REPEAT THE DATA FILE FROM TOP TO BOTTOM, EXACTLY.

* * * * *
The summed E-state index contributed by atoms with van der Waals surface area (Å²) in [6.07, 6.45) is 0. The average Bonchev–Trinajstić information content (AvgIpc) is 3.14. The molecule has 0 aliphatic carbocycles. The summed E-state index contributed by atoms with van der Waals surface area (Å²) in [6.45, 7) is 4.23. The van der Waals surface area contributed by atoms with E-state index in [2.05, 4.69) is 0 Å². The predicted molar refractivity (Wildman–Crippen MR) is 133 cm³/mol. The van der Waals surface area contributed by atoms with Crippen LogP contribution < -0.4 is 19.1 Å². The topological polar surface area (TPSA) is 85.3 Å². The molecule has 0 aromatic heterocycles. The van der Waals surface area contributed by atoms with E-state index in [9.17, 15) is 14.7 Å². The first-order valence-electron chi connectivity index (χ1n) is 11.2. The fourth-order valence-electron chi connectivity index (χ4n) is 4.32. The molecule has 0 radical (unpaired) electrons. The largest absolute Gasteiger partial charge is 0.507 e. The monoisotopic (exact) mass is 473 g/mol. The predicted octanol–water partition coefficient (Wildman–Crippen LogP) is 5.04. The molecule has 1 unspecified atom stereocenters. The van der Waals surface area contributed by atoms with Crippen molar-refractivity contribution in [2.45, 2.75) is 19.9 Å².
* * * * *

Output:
The summed E-state index contributed by atoms with van der Waals surface area (Å²) in [6.07, 6.45) is 0. The average Bonchev–Trinajstić information content (AvgIpc) is 3.14. The molecule has 0 aliphatic carbocycles. The summed E-state index contributed by atoms with van der Waals surface area (Å²) in [6.45, 7) is 4.23. The van der Waals surface area contributed by atoms with E-state index in [2.05, 4.69) is 0 Å². The predicted molar refractivity (Wildman–Crippen MR) is 133 cm³/mol. The van der Waals surface area contributed by atoms with Crippen LogP contribution < -0.4 is 19.1 Å². The topological polar surface area (TPSA) is 85.3 Å². The molecule has 0 aromatic heterocycles. The van der Waals surface area contributed by atoms with E-state index in [9.17, 15) is 14.7 Å². The first-order valence-electron chi connectivity index (χ1n) is 11.2. The fourth-order valence-electron chi connectivity index (χ4n) is 4.32. The molecule has 0 radical (unpaired) electrons. The largest absolute Gasteiger partial charge is 0.507 e. The monoisotopic (exact) mass is 473 g/mol. The predicted octanol–water partition coefficient (Wildman–Crippen LogP) is 5.04. The molecule has 1 unspecified atom stereocenters. The van der Waals surface area contributed by atoms with Crippen molar-refractivity contribution in [2.45, 2.75) is 19.9 Å².